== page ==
- While your broth is coming up to a boil, fill your pressure canner with a few inches of water (I fill mine to the bottom mark on the inside of the pot which is about 2-3 inches of water) and turn on the heat to warm up the water. You don’t want it boiling, but steaming is ideal.
- Next, wash all your canning jars in hot soapy water. There is no need to sterilize your jars, just a simple wash will do. At the same time, go ahead and check the rims of your jars for any nicks or chips. If there are any chips, discard the jar and grab a new one. Chips or nicks could prevent the jar from sealing properly, and there’s nothing worse than going through the entire canning process, only to realize your jar isn’t actually shelf-stable. Pro Tip: Once my jars are clean, I like to fill them with hot water and leave them until they’re ready to be filled. Then, dump the hot water out and fill with broth. This keeps the jars nice and warm so when I pour in my boiling broth, the temperature of the broth doesn’t drop too much.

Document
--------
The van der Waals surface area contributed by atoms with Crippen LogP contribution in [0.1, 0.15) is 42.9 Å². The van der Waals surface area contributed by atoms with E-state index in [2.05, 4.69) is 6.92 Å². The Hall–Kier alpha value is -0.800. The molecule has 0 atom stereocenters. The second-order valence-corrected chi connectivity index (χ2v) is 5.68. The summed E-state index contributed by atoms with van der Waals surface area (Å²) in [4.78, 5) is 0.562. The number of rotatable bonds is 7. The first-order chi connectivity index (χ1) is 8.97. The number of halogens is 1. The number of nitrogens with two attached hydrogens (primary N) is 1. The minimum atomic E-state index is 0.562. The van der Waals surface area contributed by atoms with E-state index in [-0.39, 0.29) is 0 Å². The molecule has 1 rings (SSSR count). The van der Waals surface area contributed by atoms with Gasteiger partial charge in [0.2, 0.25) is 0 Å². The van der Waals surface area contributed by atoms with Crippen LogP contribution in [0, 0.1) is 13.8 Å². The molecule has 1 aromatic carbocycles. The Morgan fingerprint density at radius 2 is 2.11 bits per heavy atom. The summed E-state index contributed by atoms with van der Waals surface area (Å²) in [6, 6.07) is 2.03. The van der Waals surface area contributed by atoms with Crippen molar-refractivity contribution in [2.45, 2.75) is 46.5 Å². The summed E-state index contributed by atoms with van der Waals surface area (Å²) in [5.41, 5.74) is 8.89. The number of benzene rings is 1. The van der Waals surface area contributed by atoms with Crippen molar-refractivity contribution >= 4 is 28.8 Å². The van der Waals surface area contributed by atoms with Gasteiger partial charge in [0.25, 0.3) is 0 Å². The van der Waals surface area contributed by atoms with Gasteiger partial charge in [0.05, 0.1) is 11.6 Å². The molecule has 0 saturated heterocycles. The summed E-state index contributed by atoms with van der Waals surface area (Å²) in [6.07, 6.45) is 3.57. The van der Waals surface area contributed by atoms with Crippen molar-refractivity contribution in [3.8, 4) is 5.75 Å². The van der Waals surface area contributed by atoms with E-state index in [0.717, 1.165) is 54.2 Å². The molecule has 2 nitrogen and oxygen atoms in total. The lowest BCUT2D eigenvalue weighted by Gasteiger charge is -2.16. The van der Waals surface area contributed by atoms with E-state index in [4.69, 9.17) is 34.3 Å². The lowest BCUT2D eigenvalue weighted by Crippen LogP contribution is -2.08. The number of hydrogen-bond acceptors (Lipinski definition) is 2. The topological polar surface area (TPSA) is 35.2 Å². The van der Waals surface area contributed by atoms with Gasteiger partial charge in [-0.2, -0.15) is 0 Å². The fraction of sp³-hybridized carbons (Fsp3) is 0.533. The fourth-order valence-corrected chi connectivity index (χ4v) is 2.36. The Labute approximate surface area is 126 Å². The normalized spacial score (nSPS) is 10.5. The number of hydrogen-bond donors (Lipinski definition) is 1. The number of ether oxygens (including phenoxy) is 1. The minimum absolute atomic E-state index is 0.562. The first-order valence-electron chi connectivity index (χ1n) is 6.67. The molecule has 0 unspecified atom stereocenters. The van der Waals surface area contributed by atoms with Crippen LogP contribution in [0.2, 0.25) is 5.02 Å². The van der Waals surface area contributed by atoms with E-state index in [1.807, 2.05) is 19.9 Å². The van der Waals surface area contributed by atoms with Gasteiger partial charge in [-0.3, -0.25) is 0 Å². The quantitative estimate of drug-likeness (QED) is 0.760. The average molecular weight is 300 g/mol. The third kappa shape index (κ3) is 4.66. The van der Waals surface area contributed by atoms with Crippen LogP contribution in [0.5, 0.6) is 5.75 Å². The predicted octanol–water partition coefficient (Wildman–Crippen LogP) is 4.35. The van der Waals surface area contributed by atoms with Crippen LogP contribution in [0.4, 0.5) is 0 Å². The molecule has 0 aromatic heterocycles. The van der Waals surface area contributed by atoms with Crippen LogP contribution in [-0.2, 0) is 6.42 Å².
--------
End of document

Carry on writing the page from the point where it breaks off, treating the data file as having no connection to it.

- If you like seasoned bone broth, add ½-1 teaspoon sea salt into each jar. (½ teaspoon for pint jars, 1 teaspoon for quart jars.) If you seasoned your broth before cooking, this step should be omitted. If you’d like a lower sodium broth, just skip the salt and move on to the next step. Make sure you’re using salt with no additives in it. I use Redmond’s Real Salt for all my canning, fermenting, and cooking. Using that link will get you 15% off your order!
- Using a canning funnel and a large ladle, pour the hot broth into each jar, filling to one-inch headspace.
- Wipe down the rims of your jars with a clean towel dampened with vinegar. Then wipe again with a clean towel dampened with water to ensure a proper seal. Some people think the vinegar on the rim of the jar may break down the seal, so this is precautionary.